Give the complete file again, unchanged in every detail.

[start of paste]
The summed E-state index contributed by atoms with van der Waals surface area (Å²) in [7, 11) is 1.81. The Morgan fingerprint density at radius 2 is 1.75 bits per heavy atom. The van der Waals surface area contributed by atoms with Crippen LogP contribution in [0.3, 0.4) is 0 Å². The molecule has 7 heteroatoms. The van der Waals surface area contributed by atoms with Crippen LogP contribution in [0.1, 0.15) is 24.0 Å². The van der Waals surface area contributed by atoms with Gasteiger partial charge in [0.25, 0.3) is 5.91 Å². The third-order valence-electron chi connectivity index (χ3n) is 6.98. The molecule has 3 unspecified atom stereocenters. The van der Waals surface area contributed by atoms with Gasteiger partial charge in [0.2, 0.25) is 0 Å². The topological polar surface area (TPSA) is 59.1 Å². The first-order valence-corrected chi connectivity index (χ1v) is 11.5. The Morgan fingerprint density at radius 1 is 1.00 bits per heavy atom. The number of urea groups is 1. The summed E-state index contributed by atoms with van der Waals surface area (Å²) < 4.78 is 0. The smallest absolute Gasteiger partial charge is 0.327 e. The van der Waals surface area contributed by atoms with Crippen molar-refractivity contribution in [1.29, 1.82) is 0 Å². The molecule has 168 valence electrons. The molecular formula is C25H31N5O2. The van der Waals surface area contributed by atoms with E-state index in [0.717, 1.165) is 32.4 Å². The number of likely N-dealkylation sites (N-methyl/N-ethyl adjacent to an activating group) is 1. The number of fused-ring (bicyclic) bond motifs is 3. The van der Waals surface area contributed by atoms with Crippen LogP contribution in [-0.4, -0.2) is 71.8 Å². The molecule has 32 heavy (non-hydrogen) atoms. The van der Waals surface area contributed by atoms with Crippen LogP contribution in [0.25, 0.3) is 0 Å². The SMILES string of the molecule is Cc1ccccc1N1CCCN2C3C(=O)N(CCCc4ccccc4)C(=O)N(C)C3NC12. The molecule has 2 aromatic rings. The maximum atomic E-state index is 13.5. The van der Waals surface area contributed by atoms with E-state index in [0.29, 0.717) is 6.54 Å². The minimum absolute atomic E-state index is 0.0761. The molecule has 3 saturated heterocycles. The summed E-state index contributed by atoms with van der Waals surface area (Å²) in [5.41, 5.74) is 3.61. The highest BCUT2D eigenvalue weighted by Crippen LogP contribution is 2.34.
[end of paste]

The summed E-state index contributed by atoms with van der Waals surface area (Å²) in [7, 11) is 1.81. The Morgan fingerprint density at radius 2 is 1.75 bits per heavy atom. The van der Waals surface area contributed by atoms with Crippen LogP contribution in [0.3, 0.4) is 0 Å². The molecule has 7 heteroatoms. The van der Waals surface area contributed by atoms with Crippen LogP contribution in [0.1, 0.15) is 24.0 Å². The van der Waals surface area contributed by atoms with Gasteiger partial charge in [0.25, 0.3) is 5.91 Å². The third-order valence-electron chi connectivity index (χ3n) is 6.98. The molecule has 3 unspecified atom stereocenters. The van der Waals surface area contributed by atoms with Gasteiger partial charge in [0.2, 0.25) is 0 Å². The topological polar surface area (TPSA) is 59.1 Å². The first-order valence-corrected chi connectivity index (χ1v) is 11.5. The Morgan fingerprint density at radius 1 is 1.00 bits per heavy atom. The number of urea groups is 1. The summed E-state index contributed by atoms with van der Waals surface area (Å²) < 4.78 is 0. The smallest absolute Gasteiger partial charge is 0.327 e. The van der Waals surface area contributed by atoms with Crippen molar-refractivity contribution in [1.29, 1.82) is 0 Å². The molecule has 168 valence electrons. The molecular formula is C25H31N5O2. The van der Waals surface area contributed by atoms with E-state index in [0.717, 1.165) is 32.4 Å². The number of likely N-dealkylation sites (N-methyl/N-ethyl adjacent to an activating group) is 1. The number of fused-ring (bicyclic) bond motifs is 3. The van der Waals surface area contributed by atoms with Crippen LogP contribution in [-0.4, -0.2) is 71.8 Å². The molecule has 32 heavy (non-hydrogen) atoms. The van der Waals surface area contributed by atoms with Crippen LogP contribution in [0.25, 0.3) is 0 Å². The SMILES string of the molecule is Cc1ccccc1N1CCCN2C3C(=O)N(CCCc4ccccc4)C(=O)N(C)C3NC12. The molecule has 2 aromatic rings. The maximum atomic E-state index is 13.5. The van der Waals surface area contributed by atoms with E-state index in [0.29, 0.717) is 6.54 Å². The minimum absolute atomic E-state index is 0.0761. The molecule has 3 saturated heterocycles. The summed E-state index contributed by atoms with van der Waals surface area (Å²) in [5.41, 5.74) is 3.61. The highest BCUT2D eigenvalue weighted by Crippen LogP contribution is 2.34.